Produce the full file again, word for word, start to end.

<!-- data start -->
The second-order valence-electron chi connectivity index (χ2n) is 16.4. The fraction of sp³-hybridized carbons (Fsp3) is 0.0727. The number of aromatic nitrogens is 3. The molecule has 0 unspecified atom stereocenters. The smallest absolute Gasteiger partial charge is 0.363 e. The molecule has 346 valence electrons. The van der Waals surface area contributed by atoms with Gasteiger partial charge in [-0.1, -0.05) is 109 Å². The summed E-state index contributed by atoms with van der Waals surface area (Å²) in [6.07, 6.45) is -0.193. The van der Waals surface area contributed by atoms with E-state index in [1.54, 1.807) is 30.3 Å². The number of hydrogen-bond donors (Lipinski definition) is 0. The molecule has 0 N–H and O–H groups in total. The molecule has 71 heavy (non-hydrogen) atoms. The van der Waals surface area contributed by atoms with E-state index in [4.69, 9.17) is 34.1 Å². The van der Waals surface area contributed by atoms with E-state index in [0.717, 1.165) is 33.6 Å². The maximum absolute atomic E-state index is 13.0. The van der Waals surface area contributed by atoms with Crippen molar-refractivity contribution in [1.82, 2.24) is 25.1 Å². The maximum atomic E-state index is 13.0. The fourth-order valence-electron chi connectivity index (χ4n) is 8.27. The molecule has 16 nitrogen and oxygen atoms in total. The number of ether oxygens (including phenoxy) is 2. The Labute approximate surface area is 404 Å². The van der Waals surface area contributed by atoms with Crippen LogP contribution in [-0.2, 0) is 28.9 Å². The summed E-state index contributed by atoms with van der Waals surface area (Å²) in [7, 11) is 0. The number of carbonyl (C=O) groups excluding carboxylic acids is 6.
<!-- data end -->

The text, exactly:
The second-order valence-electron chi connectivity index (χ2n) is 16.4. The fraction of sp³-hybridized carbons (Fsp3) is 0.0727. The number of aromatic nitrogens is 3. The molecule has 0 unspecified atom stereocenters. The smallest absolute Gasteiger partial charge is 0.363 e. The molecule has 346 valence electrons. The van der Waals surface area contributed by atoms with Gasteiger partial charge in [-0.1, -0.05) is 109 Å². The summed E-state index contributed by atoms with van der Waals surface area (Å²) in [6.07, 6.45) is -0.193. The van der Waals surface area contributed by atoms with E-state index in [1.54, 1.807) is 30.3 Å². The number of hydrogen-bond donors (Lipinski definition) is 0. The molecule has 0 N–H and O–H groups in total. The molecule has 71 heavy (non-hydrogen) atoms. The van der Waals surface area contributed by atoms with E-state index in [4.69, 9.17) is 34.1 Å². The van der Waals surface area contributed by atoms with E-state index in [0.717, 1.165) is 33.6 Å². The maximum absolute atomic E-state index is 13.0. The van der Waals surface area contributed by atoms with Crippen molar-refractivity contribution in [1.82, 2.24) is 25.1 Å². The maximum atomic E-state index is 13.0. The fourth-order valence-electron chi connectivity index (χ4n) is 8.27. The molecule has 16 nitrogen and oxygen atoms in total. The number of ether oxygens (including phenoxy) is 2. The Labute approximate surface area is 404 Å². The van der Waals surface area contributed by atoms with Crippen LogP contribution in [-0.2, 0) is 28.9 Å². The summed E-state index contributed by atoms with van der Waals surface area (Å²) in [7, 11) is 0. The number of carbonyl (C=O) groups excluding carboxylic acids is 6.